• Advising on a financial planner’s rights and obligations regarding their clients;
  • Investigating, managing and negotiating the resolution of complaints and claims;
  • Developing an enterprise-level risk management program and compliance program;
  • Conducting compliance audits of financial planners’ client files;
  • Preparing formal breach notifications for ASIC;
  • Negotiating the terms of any proposed Enforceable Undertakings with ASIC;
  • Liaising with ASIC and other regulators in relation to any potential compliance issues.

 

For financial planning clients, Winthrop Mason Lawyers can assist by:

 

  • Reviewing the financial advice provided to you to ensure that it is fully compliant;
  • Advising on your legal rights as against your financial planners or AFSL holder;
  • Considering strategies and options available in the event of a compensation claim ;
  • Calculating the monetary value of your potential compensation claim;
  • Investigating, managing and negotiating the resolution of client complaints;
  • Negotiating compensation claims with your financial planner and/or their AFSL holder;
  • Preparing submissions on your behalf before the Financial Ombudsman Service;
  • Commencing legal proceedings against the financial planner and/or AFSL holder.

 

For a no-obligation initial consultation, go ahead and give us a call.

Superannuation

 

Superannuation is compulsory long-term savings, governed by a highly complex and ever-changing set of legal and regulatory rules. 

 

Types of superannuation funds

 

There are a number of types of superannuation funds in Australia:

  • Self-managed superannuation funds
  • Small APRA funds
  • Retail superannuation funds
  • Corporate superannuation funds
  • Industry superannuation funds

 

(NOTE: The contents of this page are currently being updated.  If you would like to know more about this subject matter, please feel free to email us at info@winthropmason.com.au. We would love to hear from you and will endeavour to respond within the next 24 hours.)

 

Self-managed superannuation funds (SMSFs)

 

Self-managed superannuation funds (“SMSFs” or “DIY funds”) are a special type of superannuation funds.  The key point of difference with other types of super funds is that it is the investor themselves who control and manage the money in their capacity as trustees.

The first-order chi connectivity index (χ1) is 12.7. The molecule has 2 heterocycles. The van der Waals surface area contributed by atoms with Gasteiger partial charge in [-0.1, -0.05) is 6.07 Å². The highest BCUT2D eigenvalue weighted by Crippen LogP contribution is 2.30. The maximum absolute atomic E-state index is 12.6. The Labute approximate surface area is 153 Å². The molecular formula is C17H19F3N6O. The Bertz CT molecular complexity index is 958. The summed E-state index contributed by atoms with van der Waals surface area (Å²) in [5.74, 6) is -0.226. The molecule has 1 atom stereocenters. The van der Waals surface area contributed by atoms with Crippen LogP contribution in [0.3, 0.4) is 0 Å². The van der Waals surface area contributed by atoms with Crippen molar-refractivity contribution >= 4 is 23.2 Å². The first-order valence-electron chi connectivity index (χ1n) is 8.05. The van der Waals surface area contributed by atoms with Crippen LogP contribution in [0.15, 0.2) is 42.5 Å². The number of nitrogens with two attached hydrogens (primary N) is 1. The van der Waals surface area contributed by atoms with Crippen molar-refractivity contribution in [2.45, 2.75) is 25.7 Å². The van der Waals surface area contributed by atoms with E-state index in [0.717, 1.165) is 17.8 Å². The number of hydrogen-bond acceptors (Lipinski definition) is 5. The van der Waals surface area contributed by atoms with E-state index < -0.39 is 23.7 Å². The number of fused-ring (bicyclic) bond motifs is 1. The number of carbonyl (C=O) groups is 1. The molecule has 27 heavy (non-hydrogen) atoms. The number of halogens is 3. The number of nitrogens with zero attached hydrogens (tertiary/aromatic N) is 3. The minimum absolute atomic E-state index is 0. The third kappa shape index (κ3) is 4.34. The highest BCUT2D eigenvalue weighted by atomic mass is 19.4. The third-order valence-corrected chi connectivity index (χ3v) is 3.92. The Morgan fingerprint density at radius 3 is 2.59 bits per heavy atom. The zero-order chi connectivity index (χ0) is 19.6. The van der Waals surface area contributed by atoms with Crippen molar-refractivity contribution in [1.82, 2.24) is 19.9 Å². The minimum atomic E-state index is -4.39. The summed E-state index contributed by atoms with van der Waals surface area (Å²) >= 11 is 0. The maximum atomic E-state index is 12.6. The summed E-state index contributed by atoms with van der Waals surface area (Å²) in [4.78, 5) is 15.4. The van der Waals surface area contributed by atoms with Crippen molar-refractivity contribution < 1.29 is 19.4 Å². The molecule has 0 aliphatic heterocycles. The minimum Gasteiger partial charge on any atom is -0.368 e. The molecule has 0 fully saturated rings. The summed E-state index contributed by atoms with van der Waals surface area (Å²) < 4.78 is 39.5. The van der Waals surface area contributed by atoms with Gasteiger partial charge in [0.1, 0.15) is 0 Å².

There are very strict rules imposed around the establishment and maintenance of SMSFs, and hefty penalties for trustees who fail to properly discharge their trustee obligations.

 

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(NOTE: The contents of this page are currently being updated.  If you would like to know more about this subject matter, please feel free to email us at info@winthropmason.com.au. We would love to hear from you and will endeavour to respond within the next 24 hours.)

 

Managed investments

 

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(NOTE: The contents of this page are currently being updated.  If you would like to know more about this subject matter, please feel free to email us at info@winthropmason.com.au. We would love to hear from you and will endeavour to respond within the next 24 hours.)

General insurance

 

General insurers are required to comply with the Australian Prudential Regulation Authority (APRA)’s Prudential & Reporting Standards, as well as substantially comply with its Prudential Practice Guides. 

 

The areas covered by the Standards comprise the following:

 

  • Capital adequacy requirements
  • Assets in Australia
  • Risk management
  • Credit risk
  • Operational risk
  • Insurance risk
  • Reinsurance management
  • Audit and related matters
  • Transfer and amalgamation of insurance business
  • Outsourcing
  • Business continuity management
  • Pandemic planning and risk management
  • Management of security risk in information and IT
  • Custody arrangements
  • Balance sheet and market risk
  • Governance
  • Fit and proper
  • Remuneration

 

In addition, the General Insurance Code of Practice developed by the Insurance Council of Australia (ICA) requires general insurers who are ICA members to comply with the requirements under the Code.  The Code sets out the way in which consumers can expect their insurer to behave, and the recourse that policyholders have in disputes.

 

Winthrop Mason Lawyers can assist you by:

 

  • Advising on the legal or interpretation of the requirements of certain Standards;
  • Reviewing business operations to assess compliance with APRA Prudential Standards
  • Reviewing reporting procedures for compliance with APRA Reporting Standards;
  • Preparing a formal breach reporting submission to APRA in the event of a breach;
  • Liaising with APRA on your behalf in relation to specific issues.

 

For a no-obligation initial consultation, go ahead and give us a call.

Valuers

 

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(NOTE: The contents of this page are currently being updated.  If you would like to know more about this subject matter, please feel free to email us at info@winthropmason.com.au. We would love to hear from you and will endeavour to respond within the next 24 hours.)

 

Life insurance

 

Life insurers are required to comply with the Australian Prudential Regulation Authority (APRA)’s Prudential & Reporting Standards, as well as substantially comply with its Prudential Practice Guides. 

 

The areas covered by the Standards comprise the following:

 

  • Capital adequacy requirements
  • Assets in Australia